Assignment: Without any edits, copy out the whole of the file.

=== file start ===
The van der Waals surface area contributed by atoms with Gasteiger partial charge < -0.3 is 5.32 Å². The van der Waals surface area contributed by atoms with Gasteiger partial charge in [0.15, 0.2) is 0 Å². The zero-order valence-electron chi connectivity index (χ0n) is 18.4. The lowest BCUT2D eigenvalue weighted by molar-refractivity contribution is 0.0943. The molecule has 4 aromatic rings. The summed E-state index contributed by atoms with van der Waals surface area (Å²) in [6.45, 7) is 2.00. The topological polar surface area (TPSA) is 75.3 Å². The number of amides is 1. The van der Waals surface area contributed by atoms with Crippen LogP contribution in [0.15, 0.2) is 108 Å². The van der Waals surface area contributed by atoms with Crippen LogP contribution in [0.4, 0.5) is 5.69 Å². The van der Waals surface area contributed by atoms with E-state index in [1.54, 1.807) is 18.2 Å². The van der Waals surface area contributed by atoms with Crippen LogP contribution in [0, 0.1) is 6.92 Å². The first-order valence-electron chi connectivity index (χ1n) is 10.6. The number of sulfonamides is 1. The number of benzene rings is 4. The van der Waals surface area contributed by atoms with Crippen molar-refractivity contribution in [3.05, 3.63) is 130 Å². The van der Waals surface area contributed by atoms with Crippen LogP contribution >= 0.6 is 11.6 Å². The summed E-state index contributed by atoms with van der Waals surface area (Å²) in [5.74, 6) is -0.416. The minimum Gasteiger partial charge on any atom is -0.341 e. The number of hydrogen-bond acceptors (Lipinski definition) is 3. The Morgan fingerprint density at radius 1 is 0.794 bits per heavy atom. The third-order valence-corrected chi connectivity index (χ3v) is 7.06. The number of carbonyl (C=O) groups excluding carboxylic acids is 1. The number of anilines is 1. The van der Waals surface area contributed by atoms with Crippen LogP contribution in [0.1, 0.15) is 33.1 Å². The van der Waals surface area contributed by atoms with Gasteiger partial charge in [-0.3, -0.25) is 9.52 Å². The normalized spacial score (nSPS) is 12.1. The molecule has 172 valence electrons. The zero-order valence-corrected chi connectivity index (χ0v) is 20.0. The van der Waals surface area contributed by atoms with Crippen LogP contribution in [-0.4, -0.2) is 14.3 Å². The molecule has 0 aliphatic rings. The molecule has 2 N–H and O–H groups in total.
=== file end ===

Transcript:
The van der Waals surface area contributed by atoms with Gasteiger partial charge < -0.3 is 5.32 Å². The van der Waals surface area contributed by atoms with Gasteiger partial charge in [0.15, 0.2) is 0 Å². The zero-order valence-electron chi connectivity index (χ0n) is 18.4. The lowest BCUT2D eigenvalue weighted by molar-refractivity contribution is 0.0943. The molecule has 4 aromatic rings. The summed E-state index contributed by atoms with van der Waals surface area (Å²) in [6.45, 7) is 2.00. The topological polar surface area (TPSA) is 75.3 Å². The number of amides is 1. The van der Waals surface area contributed by atoms with Crippen LogP contribution in [0.15, 0.2) is 108 Å². The van der Waals surface area contributed by atoms with Crippen LogP contribution in [0.4, 0.5) is 5.69 Å². The van der Waals surface area contributed by atoms with E-state index in [1.54, 1.807) is 18.2 Å². The van der Waals surface area contributed by atoms with Crippen LogP contribution in [0, 0.1) is 6.92 Å². The first-order valence-electron chi connectivity index (χ1n) is 10.6. The number of sulfonamides is 1. The number of benzene rings is 4. The van der Waals surface area contributed by atoms with Crippen molar-refractivity contribution in [3.05, 3.63) is 130 Å². The van der Waals surface area contributed by atoms with Crippen LogP contribution >= 0.6 is 11.6 Å². The summed E-state index contributed by atoms with van der Waals surface area (Å²) in [5.74, 6) is -0.416. The minimum Gasteiger partial charge on any atom is -0.341 e. The number of hydrogen-bond acceptors (Lipinski definition) is 3. The Morgan fingerprint density at radius 1 is 0.794 bits per heavy atom. The third-order valence-corrected chi connectivity index (χ3v) is 7.06. The number of carbonyl (C=O) groups excluding carboxylic acids is 1. The number of anilines is 1. The van der Waals surface area contributed by atoms with Crippen LogP contribution in [0.1, 0.15) is 33.1 Å². The van der Waals surface area contributed by atoms with Gasteiger partial charge in [-0.3, -0.25) is 9.52 Å². The normalized spacial score (nSPS) is 12.1. The molecule has 172 valence electrons. The zero-order valence-corrected chi connectivity index (χ0v) is 20.0. The van der Waals surface area contributed by atoms with Crippen LogP contribution in [-0.4, -0.2) is 14.3 Å². The molecule has 0 aliphatic rings. The molecule has 2 N–H and O–H groups in total.